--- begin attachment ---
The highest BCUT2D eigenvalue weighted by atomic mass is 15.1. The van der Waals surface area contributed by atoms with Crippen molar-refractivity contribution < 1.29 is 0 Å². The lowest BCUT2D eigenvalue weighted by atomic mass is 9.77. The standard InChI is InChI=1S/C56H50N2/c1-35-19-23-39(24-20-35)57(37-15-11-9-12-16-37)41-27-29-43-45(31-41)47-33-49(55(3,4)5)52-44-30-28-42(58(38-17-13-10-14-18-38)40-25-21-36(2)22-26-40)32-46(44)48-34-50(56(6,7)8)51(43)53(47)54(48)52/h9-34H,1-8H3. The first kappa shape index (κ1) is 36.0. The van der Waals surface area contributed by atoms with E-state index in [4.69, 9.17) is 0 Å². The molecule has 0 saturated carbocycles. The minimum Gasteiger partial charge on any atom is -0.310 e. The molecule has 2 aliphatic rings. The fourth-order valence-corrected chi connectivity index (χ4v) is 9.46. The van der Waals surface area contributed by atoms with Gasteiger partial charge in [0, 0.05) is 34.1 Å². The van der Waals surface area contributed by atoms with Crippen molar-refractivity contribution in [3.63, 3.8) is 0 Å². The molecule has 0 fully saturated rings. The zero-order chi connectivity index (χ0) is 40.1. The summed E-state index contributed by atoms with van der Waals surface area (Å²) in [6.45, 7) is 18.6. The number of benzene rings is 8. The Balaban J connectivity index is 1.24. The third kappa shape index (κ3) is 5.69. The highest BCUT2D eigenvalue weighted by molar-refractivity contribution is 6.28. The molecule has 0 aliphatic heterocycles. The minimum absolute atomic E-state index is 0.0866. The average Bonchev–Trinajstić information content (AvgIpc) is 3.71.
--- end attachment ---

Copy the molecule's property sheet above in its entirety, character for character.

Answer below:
The highest BCUT2D eigenvalue weighted by atomic mass is 15.1. The van der Waals surface area contributed by atoms with Crippen molar-refractivity contribution < 1.29 is 0 Å². The lowest BCUT2D eigenvalue weighted by atomic mass is 9.77. The standard InChI is InChI=1S/C56H50N2/c1-35-19-23-39(24-20-35)57(37-15-11-9-12-16-37)41-27-29-43-45(31-41)47-33-49(55(3,4)5)52-44-30-28-42(58(38-17-13-10-14-18-38)40-25-21-36(2)22-26-40)32-46(44)48-34-50(56(6,7)8)51(43)53(47)54(48)52/h9-34H,1-8H3. The first kappa shape index (κ1) is 36.0. The van der Waals surface area contributed by atoms with E-state index in [4.69, 9.17) is 0 Å². The molecule has 0 saturated carbocycles. The minimum Gasteiger partial charge on any atom is -0.310 e. The molecule has 2 aliphatic rings. The fourth-order valence-corrected chi connectivity index (χ4v) is 9.46. The van der Waals surface area contributed by atoms with Gasteiger partial charge in [0, 0.05) is 34.1 Å². The van der Waals surface area contributed by atoms with Crippen molar-refractivity contribution in [3.63, 3.8) is 0 Å². The molecule has 0 fully saturated rings. The zero-order chi connectivity index (χ0) is 40.1. The summed E-state index contributed by atoms with van der Waals surface area (Å²) in [6.45, 7) is 18.6. The number of benzene rings is 8. The Balaban J connectivity index is 1.24. The third kappa shape index (κ3) is 5.69. The highest BCUT2D eigenvalue weighted by molar-refractivity contribution is 6.28. The molecule has 0 aliphatic heterocycles. The minimum absolute atomic E-state index is 0.0866. The average Bonchev–Trinajstić information content (AvgIpc) is 3.71.